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Aurora Sputter Fading

July 24th Fact-of-the-Day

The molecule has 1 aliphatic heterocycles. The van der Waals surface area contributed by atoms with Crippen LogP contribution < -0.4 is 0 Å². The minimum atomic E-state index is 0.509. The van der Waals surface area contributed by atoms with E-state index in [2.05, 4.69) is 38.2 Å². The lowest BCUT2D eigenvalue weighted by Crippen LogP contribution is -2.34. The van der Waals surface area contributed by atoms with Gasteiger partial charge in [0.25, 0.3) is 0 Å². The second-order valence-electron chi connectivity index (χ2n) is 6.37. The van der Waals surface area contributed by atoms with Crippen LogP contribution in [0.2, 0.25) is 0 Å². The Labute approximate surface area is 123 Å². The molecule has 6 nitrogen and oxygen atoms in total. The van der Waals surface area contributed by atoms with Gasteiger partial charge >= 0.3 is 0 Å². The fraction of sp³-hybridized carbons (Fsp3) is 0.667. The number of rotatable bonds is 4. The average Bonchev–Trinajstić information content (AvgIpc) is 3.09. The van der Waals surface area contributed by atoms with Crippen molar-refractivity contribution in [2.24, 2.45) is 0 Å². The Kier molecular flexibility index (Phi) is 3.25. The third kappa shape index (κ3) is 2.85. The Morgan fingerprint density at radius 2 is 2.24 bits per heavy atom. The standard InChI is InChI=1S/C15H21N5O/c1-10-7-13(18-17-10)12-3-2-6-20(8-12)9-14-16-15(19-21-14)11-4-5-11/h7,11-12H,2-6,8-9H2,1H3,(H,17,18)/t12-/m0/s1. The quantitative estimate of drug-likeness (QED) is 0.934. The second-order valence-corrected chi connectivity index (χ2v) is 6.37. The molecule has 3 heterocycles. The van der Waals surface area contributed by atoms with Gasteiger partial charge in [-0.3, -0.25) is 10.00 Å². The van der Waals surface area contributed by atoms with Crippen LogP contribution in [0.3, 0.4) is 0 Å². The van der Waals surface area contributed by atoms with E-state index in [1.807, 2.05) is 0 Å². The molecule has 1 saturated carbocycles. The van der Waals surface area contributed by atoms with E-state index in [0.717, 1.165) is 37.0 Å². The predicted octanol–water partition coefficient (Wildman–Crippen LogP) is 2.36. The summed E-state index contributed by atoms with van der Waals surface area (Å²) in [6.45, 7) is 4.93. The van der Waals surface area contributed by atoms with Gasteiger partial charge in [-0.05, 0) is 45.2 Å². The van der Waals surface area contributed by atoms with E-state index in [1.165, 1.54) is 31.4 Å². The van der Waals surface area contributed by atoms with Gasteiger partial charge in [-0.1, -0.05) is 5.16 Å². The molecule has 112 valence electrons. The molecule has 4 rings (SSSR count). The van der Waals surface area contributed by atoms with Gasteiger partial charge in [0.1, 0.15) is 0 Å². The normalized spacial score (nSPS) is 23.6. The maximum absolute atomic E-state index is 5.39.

A particular type of very-rapid and easily-recognizable VHF signal fading was first heard in the 1930's where there were relatively-long radio-signal propagation paths in Artic aurora regions. The fading effect became known as 'sputter,' because signals faded at rapidly-changing aperiodic rates of several hundred Hertz which made them sound as if they were being amplitude modulated by a sputtering noise. It was discovered later that sputter sometimes affects HF as well as VHF signals. A puzzling aspect of sputter is that even though it is clearly associated with aurora, it doesn't always occur with aurora and when it does occur it doesn't seem to be associated with any specific types of aurora. The University of Manchester in Canada and Cornel University in the United States both studied the phenomena long ago and concluded that the sputtering sounds probably are due to Doppler shifts when signals reflect from the ionized trails of very-high-velocity particles moving through the ionosphere. ©2005 Martek International All rights reserved.

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